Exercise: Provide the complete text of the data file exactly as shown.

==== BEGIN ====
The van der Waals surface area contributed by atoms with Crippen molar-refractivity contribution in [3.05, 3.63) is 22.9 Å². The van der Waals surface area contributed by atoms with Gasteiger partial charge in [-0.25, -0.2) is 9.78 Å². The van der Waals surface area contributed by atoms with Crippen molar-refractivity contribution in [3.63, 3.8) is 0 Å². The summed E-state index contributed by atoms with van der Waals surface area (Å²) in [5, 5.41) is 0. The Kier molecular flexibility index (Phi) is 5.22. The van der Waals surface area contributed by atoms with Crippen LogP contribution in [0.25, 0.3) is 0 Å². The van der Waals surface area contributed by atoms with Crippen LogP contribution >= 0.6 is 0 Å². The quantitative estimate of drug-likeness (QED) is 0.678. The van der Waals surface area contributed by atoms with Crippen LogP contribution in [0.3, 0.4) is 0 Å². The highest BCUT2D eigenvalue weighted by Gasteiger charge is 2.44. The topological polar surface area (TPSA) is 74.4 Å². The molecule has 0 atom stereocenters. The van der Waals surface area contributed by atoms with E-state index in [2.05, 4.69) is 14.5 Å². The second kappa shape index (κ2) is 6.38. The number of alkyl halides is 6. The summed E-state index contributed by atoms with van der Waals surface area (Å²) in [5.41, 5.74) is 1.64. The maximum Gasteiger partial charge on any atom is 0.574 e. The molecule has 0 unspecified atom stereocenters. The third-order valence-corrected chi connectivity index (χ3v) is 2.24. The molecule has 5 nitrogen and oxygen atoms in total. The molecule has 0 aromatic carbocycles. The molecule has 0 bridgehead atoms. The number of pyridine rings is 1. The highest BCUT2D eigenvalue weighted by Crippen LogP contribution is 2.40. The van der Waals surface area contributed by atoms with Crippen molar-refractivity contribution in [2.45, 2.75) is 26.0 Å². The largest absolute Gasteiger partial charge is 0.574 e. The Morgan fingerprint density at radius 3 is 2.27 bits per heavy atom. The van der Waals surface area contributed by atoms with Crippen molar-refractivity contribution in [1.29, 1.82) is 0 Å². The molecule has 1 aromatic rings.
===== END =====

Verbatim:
The van der Waals surface area contributed by atoms with Crippen molar-refractivity contribution in [3.05, 3.63) is 22.9 Å². The van der Waals surface area contributed by atoms with Gasteiger partial charge in [-0.25, -0.2) is 9.78 Å². The van der Waals surface area contributed by atoms with Crippen molar-refractivity contribution in [3.63, 3.8) is 0 Å². The summed E-state index contributed by atoms with van der Waals surface area (Å²) in [5, 5.41) is 0. The Kier molecular flexibility index (Phi) is 5.22. The van der Waals surface area contributed by atoms with Crippen LogP contribution in [0.25, 0.3) is 0 Å². The van der Waals surface area contributed by atoms with Crippen LogP contribution >= 0.6 is 0 Å². The quantitative estimate of drug-likeness (QED) is 0.678. The van der Waals surface area contributed by atoms with Crippen LogP contribution in [0.3, 0.4) is 0 Å². The highest BCUT2D eigenvalue weighted by Gasteiger charge is 2.44. The topological polar surface area (TPSA) is 74.4 Å². The molecule has 0 atom stereocenters. The van der Waals surface area contributed by atoms with E-state index in [2.05, 4.69) is 14.5 Å². The second kappa shape index (κ2) is 6.38. The number of alkyl halides is 6. The summed E-state index contributed by atoms with van der Waals surface area (Å²) in [5.41, 5.74) is 1.64. The maximum Gasteiger partial charge on any atom is 0.574 e. The molecule has 0 unspecified atom stereocenters. The third-order valence-corrected chi connectivity index (χ3v) is 2.24. The molecule has 5 nitrogen and oxygen atoms in total. The molecule has 0 aromatic carbocycles. The molecule has 0 bridgehead atoms. The number of pyridine rings is 1. The highest BCUT2D eigenvalue weighted by Crippen LogP contribution is 2.40. The van der Waals surface area contributed by atoms with Crippen molar-refractivity contribution in [2.45, 2.75) is 26.0 Å². The largest absolute Gasteiger partial charge is 0.574 e. The Morgan fingerprint density at radius 3 is 2.27 bits per heavy atom. The van der Waals surface area contributed by atoms with Crippen molar-refractivity contribution in [1.29, 1.82) is 0 Å². The molecule has 1 aromatic rings.